Florida Man Sued By Penn State for Selling Beer and Cigars With the School's Name

Penn State University has accused a Florida man for infringing on their trademarks by selling beer and cigars with the school's name.

Paul L. Parshall, 80, is the operator of the site sportsbeerbrewing.com. The business sells various items, including cigars, craft beers, hot dogs, cheese and clothing emblazoned with the names of various sports teams. His products include San Francisco 49ers Cigars and Northwestern Wildcats Hotdogs.

However, it's his latest trademark application that's gotten Parshall into trouble. Last July, Penn State sued Parshall to stop him from registering three trademarks: Penn State Nittany Brewing Co., Penn State Nittany Beer and Penn State Nittany Lion Cigars. According to The Penn State Daily Collegian, Parshall also offered to sell the trademarks to the university.

Both parties filed a joint document Wednesday outlining their arguments, according to The Patriot-News. Penn State objects on the grounds that the products would create an implication that they were sponsored or supported by the school. But Parshall argues that since Penn State doesn't sell beer or cigars, there should be no confusion.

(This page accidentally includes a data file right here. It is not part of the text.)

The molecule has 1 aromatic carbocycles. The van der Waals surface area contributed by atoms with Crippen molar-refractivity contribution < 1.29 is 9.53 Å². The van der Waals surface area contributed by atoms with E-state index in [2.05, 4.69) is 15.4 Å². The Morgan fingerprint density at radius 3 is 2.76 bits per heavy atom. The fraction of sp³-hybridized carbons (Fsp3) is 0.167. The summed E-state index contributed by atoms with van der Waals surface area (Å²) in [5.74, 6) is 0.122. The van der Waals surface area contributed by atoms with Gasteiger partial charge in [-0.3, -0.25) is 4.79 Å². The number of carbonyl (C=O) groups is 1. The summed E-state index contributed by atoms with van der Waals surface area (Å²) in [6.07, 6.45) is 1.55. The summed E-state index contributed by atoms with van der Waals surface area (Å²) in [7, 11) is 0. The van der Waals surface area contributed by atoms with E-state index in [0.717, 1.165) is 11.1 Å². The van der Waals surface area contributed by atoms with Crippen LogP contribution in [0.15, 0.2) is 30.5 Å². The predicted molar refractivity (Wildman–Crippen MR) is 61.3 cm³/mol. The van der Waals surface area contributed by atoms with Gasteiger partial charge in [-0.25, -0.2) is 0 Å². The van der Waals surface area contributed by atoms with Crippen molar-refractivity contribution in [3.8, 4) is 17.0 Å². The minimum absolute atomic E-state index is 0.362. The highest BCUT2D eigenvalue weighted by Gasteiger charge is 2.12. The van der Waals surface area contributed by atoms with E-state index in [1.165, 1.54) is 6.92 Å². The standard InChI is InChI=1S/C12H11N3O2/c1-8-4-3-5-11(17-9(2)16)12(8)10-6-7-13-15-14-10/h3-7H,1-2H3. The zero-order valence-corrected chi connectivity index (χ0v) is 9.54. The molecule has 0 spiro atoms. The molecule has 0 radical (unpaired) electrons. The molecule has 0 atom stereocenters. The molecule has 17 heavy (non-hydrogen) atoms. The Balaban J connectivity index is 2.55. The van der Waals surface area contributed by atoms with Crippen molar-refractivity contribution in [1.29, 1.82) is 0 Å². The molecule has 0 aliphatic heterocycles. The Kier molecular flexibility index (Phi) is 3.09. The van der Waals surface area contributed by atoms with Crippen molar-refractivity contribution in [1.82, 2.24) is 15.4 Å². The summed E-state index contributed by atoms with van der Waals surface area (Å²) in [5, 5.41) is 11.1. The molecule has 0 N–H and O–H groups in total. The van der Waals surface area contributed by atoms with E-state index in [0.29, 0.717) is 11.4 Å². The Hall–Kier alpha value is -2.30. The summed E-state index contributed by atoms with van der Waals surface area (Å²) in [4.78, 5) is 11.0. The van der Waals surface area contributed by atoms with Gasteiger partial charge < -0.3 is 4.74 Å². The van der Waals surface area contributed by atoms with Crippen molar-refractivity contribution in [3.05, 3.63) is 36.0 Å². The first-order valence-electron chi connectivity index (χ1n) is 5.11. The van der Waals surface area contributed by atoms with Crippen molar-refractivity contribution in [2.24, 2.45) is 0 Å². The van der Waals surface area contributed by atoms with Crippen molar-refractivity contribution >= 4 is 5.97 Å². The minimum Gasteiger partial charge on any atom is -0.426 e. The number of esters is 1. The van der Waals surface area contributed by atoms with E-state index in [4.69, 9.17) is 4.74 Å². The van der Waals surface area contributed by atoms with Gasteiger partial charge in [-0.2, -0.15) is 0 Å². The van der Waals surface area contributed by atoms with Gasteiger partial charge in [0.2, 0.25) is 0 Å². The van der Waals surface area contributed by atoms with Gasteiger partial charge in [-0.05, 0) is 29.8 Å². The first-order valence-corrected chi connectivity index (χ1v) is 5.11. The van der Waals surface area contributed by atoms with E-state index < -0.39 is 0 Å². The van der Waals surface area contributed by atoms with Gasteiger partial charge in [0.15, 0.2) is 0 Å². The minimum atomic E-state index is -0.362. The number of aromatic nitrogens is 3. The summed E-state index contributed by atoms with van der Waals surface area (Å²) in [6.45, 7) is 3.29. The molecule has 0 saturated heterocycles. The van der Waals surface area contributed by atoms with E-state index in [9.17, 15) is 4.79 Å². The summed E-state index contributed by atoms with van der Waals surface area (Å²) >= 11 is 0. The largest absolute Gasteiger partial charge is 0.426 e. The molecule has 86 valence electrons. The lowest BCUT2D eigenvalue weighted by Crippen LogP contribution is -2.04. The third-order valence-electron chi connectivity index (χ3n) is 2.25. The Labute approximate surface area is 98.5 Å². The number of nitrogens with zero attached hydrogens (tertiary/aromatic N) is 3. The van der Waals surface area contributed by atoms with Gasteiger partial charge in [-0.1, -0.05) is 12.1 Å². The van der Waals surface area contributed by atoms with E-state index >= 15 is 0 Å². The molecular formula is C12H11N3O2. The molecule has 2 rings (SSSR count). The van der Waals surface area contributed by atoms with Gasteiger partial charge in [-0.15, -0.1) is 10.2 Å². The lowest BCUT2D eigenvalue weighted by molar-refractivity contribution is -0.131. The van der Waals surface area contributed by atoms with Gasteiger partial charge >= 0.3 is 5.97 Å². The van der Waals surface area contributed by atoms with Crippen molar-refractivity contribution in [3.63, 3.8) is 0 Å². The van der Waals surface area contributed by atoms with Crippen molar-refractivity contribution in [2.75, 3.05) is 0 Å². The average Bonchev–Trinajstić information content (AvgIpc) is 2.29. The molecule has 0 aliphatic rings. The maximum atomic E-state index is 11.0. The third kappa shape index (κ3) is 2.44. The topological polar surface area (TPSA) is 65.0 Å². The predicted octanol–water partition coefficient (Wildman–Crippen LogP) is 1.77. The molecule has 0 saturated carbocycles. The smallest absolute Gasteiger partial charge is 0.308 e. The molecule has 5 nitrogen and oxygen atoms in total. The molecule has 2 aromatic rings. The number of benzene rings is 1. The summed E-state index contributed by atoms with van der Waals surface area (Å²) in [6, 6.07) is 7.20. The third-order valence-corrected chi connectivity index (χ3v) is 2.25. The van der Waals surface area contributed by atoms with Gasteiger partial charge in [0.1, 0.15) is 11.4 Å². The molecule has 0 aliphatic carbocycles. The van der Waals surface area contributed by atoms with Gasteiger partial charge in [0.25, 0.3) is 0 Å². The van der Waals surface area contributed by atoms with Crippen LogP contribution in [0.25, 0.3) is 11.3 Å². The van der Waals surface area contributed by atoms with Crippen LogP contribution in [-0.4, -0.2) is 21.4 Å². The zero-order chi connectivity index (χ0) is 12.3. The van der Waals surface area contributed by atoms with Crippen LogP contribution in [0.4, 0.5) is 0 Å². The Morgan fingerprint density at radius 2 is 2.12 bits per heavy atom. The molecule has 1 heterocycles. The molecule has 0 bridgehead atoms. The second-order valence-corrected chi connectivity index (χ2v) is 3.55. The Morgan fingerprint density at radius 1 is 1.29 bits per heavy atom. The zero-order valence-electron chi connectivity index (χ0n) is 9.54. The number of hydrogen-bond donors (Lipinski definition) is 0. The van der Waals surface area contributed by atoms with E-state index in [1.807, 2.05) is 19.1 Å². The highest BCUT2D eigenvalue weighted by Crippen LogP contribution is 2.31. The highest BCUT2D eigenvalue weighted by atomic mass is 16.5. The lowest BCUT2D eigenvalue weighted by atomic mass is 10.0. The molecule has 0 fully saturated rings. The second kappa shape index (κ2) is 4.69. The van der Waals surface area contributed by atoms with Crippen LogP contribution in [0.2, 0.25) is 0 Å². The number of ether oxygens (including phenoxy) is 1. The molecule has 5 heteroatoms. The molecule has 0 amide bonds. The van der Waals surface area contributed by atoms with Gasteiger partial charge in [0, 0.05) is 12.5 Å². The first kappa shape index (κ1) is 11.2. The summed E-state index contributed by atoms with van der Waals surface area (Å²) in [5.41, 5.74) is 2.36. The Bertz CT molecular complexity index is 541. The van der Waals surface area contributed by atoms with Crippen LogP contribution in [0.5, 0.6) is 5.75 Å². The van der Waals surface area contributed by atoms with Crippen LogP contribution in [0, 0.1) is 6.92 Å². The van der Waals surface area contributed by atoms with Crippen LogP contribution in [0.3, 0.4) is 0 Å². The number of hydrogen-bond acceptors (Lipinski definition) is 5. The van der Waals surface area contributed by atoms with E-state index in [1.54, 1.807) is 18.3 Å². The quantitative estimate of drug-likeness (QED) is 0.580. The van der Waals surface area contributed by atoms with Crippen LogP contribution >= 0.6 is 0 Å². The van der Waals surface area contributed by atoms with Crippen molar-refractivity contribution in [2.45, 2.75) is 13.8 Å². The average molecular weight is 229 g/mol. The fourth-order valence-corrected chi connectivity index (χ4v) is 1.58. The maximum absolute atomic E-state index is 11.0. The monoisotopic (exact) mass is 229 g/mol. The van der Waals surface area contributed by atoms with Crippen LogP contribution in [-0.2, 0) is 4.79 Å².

Penn State has also objected because Parshall filed his trademarks with the state trademark systems in Pennsylvania and Illinois. Unlike federal trademark registrations, state trademarks are not publicly published, meaning that Penn State could not have known the trademarks were being filed for and could not challenge the registration. The university says Parshall has filed with state systems as previous attempts to file federal trademarks have failed.

The university is seeking not just an injunction against the trademarks, but as much as $2 million per trademark in damages.

Penn State University
Penn State University, shown here in a file photo, is suing Paul L. Parshall over the trademark for Penn State Nittany Beer and Penn State Nittany Cigars. Rick Diamond/Getty

This is not the first time Parshall has been the defendant in a trademark suit. In September 2018, American City Business Journals, Inc. sued over the trademark "Dayton Business Journal." Dayton Business Journal was a newspaper Parshall published starting in 1983. The newspaper folded in the late 1980s, but Parshall held on to the trademark in hopes publishing would resume.

In 2000, American City Business Journals, Inc. filed an application for the trademark with the U.S. Patent and Trademark Office, which was granted. Parshall's original trademark was filed with the Ohio Secretary of State. Due to the conflict, the Ohio Secretary of State sent American City Business Journals a "Notice of Cancellation of a Fictitious Name Registration."

Shortly after the company received the notice, Parshall reregistered the "Dayton Business Journal" name in August 2016 and registered a limited liability company, Dayton Business Journal, LLC, according to the lawsuit.

American City Business Journals filed suit against Parshall, who responded with a counterclaim, which was dismissed. The judge ruled that as Parshall hadn't used the name in six years, his trademark had been abandoned. As American City Business Journals had been using the trade name for seventeen consecutive years, the trademark was theirs.

The Dayton Business Journal is still being published.